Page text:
The Gap Bows to Outcry, Retains Classic Logo

New logo roundly panned
gap logo 2.jpg

In today’s fickle and ever-changing marketplace, established brands make concerted efforts to keep their brands dynamic and relevant to quickly shifting tastes. Often, rather than evaluate the product and customer-service attributes that define a company or brand, executives for said entities opt for a logo change to try to raise their public profiles. However, these often misguided attempts betray a palpable desperation comparable to a slumping baseball player at the plate who’s behind no balls and two strikes and chasing a wayward breaking ball in a futile attempt to reach base.

The Gap falling behind in thehighly competitive arena of retail clothing stores , tried (and, by many accounts, failed) to increase brand cache by developing new logos.Unveiled on October 7, the Gap replaced its erstwhile logo – elongated, serifed letters encased within a blue square – with sterile, black, Helvetica letters and a small, blue square wedged around the “p” In the company name.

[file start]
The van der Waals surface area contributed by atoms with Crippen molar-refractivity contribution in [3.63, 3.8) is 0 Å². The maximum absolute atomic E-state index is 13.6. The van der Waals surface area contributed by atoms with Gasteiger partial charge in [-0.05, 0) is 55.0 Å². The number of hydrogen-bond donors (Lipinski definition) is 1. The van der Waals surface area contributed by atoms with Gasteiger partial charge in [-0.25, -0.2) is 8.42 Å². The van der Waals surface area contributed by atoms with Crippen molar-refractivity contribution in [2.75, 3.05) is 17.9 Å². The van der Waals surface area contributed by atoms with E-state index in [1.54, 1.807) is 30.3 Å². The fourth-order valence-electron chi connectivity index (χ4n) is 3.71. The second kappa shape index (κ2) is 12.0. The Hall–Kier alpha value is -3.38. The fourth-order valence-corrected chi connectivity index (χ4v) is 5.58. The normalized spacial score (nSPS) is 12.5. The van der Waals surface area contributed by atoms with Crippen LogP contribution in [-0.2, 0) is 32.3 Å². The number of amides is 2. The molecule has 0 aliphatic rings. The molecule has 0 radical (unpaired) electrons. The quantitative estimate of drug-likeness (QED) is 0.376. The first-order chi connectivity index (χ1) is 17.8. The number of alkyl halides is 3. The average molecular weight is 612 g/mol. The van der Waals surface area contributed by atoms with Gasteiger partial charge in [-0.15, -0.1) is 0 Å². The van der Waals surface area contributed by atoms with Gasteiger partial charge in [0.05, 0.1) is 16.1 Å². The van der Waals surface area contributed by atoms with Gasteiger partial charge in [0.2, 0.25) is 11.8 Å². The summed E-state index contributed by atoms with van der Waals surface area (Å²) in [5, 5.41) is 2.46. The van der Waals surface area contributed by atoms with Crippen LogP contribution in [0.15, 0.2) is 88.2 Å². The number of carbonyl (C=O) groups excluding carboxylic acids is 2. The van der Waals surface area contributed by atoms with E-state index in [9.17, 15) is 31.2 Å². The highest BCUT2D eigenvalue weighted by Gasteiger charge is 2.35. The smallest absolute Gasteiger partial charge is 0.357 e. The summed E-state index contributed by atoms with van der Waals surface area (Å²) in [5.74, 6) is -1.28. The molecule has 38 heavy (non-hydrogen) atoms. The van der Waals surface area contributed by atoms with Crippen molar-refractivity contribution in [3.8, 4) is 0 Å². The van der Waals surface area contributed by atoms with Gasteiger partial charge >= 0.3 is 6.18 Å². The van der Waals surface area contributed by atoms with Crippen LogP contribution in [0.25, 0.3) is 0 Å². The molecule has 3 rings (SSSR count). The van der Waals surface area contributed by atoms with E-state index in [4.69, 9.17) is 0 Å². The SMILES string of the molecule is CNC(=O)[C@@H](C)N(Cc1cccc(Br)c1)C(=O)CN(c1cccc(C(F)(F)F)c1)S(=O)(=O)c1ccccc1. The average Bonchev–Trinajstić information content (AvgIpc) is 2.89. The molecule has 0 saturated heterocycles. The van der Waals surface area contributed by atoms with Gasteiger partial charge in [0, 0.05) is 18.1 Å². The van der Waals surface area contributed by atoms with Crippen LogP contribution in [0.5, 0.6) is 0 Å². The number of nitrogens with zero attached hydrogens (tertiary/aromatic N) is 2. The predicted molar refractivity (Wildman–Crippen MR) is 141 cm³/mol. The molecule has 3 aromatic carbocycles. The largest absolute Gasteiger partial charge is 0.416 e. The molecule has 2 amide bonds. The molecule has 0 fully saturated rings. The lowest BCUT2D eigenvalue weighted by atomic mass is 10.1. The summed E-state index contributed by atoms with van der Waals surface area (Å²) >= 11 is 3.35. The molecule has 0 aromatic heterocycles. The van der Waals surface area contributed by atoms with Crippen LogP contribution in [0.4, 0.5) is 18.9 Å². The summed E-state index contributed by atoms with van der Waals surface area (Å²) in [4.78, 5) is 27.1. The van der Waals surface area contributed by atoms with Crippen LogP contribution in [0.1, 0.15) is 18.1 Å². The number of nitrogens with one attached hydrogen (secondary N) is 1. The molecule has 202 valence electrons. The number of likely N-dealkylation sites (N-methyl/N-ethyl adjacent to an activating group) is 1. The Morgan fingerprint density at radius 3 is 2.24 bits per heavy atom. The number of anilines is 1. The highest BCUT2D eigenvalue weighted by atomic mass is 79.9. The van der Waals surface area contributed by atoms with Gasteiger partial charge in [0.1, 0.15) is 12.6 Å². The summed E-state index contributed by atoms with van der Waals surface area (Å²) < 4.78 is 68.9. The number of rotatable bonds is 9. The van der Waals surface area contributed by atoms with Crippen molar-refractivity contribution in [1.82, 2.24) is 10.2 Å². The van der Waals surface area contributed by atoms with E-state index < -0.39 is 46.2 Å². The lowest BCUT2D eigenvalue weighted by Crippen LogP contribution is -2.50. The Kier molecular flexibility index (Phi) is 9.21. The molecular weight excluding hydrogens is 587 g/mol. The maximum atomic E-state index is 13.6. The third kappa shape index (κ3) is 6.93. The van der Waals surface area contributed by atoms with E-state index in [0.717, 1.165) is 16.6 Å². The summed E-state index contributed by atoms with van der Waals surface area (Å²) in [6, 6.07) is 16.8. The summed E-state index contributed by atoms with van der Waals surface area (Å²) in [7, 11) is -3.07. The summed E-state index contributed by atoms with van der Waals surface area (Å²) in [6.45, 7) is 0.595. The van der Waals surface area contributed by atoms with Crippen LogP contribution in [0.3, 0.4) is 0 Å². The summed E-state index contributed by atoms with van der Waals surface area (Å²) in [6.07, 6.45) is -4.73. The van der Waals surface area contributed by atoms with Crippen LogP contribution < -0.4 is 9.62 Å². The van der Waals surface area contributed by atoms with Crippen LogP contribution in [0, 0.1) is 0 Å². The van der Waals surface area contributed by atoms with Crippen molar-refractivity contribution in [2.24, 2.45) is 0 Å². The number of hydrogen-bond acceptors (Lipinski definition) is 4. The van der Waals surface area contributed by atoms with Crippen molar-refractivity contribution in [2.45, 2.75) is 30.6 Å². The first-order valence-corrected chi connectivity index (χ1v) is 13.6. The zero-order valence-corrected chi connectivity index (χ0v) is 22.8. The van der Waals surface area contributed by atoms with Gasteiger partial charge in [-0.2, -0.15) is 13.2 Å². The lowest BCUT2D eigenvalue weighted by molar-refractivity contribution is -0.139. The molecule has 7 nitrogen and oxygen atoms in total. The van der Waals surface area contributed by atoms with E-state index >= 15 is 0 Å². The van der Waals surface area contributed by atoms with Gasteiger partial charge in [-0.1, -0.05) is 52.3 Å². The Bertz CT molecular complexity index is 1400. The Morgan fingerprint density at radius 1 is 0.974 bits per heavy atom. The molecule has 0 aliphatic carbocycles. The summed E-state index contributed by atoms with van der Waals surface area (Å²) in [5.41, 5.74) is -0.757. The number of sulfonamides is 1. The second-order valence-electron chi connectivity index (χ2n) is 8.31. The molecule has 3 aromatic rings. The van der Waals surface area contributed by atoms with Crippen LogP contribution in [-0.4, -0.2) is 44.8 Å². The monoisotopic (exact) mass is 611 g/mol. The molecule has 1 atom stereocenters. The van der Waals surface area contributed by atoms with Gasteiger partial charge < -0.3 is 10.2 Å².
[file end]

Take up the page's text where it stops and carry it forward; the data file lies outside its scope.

Negative reactions quickly cascaded through cyberspace. Numerous retail-, business- and fashion-related news sites and blogs decried the change. According to www.adrants.com, 88% of those who took its survey disapproved of the change. In response, the company pulled the new logo Monday night and will retain the familiar, blue-backed logo across all channels.
As reported on www.cnnmoney.com, Marka Hansen, president of Gap North America, said, "We've learned a lot in this process. And we're clear we didn't go about this the right away. There may be a time to evolve our logo, but, if and when that time comes, we'll do it the right way."